Entertainment

/

ArcaMax

The best nonfiction books to gift literature lovers this holiday season

Boris Kachka, Los Angeles Times on

Published in Entertaining

Seek You: A Journey Through American Loneliness

Melancholy is nothing new for graphic stories (Daniel Clowes, anyone?), but Kristen Radtke achieves something a little more emotionally complex in this meditation on American loneliness. She shares studies and anecdotes in crisp, economical prose, but her drawings speak a different language, something like Edward Hopper’s — a darkness that consoles us. $30

How the Word Is Passed: A Reckoning With the History of Slavery Across America

Why are some partisans lately so intent on limiting what students learn about our racist past and present? Clint Smith’s travelogue of the places where slavery is taught or misremembered or forgotten couldn’t have arrived at a better moment, visiting monuments and taking tours to construct a narrative of how we succeed and fail at learning from our collective sins. $29

Always Crashing in the Same Car: On Art, Crisis, and Los Angeles, California

To love L.A. is sometimes to hate it, and to succeed here is sometimes to fail. Matthew Specktor, who knows a lot about all of it, explores the lives of Angelenos who wove between success and flameout — Hal Ashby, Thomas McGuane, Tuesday Weld and others — in search of lessons for how to live creatively in the shadow of winner-take-all Hollywood. $18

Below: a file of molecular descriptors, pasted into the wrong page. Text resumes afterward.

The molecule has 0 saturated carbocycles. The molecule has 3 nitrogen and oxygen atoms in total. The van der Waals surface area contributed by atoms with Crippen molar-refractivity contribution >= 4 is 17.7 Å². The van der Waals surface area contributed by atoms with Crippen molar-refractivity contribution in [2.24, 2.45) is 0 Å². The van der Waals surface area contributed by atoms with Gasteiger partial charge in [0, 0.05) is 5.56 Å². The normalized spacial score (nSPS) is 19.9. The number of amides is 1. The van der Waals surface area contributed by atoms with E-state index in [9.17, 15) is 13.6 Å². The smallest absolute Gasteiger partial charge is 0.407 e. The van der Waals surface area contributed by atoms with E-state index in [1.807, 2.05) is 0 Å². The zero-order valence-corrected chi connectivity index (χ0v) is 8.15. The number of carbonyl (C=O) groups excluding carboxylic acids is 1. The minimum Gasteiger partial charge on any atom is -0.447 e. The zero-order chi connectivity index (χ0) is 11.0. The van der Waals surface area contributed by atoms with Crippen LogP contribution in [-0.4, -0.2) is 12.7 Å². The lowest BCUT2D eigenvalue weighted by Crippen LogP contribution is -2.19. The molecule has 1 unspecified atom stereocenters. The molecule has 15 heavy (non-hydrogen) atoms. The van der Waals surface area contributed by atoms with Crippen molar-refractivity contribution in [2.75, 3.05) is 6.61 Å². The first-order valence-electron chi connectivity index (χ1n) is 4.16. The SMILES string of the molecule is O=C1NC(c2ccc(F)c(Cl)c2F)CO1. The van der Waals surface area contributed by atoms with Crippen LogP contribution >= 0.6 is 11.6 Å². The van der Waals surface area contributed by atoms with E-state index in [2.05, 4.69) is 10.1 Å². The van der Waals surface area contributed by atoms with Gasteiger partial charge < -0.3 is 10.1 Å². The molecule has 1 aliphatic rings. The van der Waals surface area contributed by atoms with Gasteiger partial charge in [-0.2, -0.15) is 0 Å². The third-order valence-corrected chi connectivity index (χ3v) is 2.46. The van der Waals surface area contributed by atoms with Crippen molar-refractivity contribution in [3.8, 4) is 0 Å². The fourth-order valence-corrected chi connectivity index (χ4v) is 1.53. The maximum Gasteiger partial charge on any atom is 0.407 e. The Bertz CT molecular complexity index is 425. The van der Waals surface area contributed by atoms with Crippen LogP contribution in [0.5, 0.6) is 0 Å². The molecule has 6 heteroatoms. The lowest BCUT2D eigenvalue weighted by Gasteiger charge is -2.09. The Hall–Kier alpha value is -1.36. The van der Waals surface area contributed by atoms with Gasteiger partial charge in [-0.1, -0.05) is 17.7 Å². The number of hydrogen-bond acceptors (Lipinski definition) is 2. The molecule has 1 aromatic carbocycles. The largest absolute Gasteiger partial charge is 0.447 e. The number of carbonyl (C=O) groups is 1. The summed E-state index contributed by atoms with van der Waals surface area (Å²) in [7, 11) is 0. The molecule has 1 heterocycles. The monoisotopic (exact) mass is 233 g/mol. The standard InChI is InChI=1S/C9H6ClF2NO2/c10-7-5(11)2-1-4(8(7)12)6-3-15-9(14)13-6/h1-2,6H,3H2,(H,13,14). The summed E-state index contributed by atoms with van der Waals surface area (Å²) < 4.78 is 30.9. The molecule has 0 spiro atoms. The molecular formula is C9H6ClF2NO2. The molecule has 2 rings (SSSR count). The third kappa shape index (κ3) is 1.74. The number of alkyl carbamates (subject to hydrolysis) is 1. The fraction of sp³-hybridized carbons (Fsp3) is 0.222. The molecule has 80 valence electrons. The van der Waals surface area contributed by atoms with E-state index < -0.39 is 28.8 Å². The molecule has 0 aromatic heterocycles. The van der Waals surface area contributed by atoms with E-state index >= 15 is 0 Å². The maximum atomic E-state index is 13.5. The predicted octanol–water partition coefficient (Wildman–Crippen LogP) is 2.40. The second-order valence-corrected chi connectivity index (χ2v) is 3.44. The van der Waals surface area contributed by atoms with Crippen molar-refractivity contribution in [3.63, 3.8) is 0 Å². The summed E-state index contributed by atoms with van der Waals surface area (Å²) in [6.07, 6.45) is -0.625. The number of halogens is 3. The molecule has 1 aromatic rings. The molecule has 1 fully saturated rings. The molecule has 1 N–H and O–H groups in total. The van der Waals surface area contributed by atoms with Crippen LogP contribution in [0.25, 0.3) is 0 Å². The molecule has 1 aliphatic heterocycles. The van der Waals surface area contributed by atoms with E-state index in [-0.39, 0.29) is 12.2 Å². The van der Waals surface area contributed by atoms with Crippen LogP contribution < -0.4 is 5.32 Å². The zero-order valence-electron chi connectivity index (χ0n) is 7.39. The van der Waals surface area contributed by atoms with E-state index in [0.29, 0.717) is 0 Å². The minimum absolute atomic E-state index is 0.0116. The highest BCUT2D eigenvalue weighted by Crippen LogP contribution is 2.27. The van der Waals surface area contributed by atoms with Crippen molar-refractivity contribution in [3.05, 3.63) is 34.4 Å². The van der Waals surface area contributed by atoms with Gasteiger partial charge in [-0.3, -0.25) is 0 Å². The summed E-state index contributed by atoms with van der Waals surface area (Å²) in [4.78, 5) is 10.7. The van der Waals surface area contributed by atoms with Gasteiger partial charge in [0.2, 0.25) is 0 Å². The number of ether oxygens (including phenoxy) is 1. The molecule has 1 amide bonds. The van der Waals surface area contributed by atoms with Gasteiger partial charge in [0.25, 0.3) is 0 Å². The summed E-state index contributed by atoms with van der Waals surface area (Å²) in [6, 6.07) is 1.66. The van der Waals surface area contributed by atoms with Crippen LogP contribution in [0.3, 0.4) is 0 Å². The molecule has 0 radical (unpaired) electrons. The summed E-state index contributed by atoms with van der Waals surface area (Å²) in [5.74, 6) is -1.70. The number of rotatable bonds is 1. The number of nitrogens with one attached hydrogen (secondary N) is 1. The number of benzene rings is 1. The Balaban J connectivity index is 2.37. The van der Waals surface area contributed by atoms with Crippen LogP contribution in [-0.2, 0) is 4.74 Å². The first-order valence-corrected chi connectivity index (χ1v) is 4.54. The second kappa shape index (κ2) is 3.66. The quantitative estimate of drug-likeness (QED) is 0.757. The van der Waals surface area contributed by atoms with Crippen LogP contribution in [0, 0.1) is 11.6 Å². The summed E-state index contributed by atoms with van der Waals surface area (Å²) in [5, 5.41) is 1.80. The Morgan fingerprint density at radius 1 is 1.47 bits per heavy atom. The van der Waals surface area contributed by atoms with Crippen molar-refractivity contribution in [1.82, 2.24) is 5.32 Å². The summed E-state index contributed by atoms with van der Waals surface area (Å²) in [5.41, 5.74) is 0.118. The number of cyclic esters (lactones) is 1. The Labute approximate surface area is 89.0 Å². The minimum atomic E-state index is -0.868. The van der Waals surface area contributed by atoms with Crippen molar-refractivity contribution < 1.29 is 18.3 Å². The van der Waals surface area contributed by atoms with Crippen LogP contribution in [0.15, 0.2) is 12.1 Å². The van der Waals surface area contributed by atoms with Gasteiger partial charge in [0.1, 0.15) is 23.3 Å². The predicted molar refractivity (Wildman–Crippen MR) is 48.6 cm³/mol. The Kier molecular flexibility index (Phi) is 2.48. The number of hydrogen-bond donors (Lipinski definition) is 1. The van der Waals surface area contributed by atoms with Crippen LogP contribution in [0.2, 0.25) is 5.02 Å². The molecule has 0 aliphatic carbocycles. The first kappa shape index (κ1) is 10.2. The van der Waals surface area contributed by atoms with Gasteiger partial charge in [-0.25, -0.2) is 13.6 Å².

Trejo: My Life of Crime, Redemption, and Hollywood

 

Co-written celebrity memoirs are not, on the whole, the most promising genre. But Danny Trejo is no typical celebrity, and his journey from gangs to prison to character actor to icon is one only he can properly narrate — with the help of his buddy Hollywood veteran Donal Logue. The untold nuggets are fascinating, but the whole trip is soul-affirming, indelible. $27

Horizontal Vertigo: A City Called Mexico

Cities are often celebrated for their order, but Mexico City native Juan Villoro understands that the magic of any metropolis, particularly his own, lies in chaos. His collection of essays cuts a panoramic swath across every aspect of the world’s largest Spanish-speaking city: tire vendors, raunchy singers, luchadores, strange communal obsessions and so much more. $30

Peril

OK, maybe Bob Woodward and Robert Costa’s exhaustive chronicle of the Trump/Biden transition is one of those books destined to sit unfinished. But face it: It’s the perfect gift for political completists, and if you’re handy with the index, there are more than enough revelations and climactic scenes to make Woodward’s last (?) Trump book worth a long read. $30

____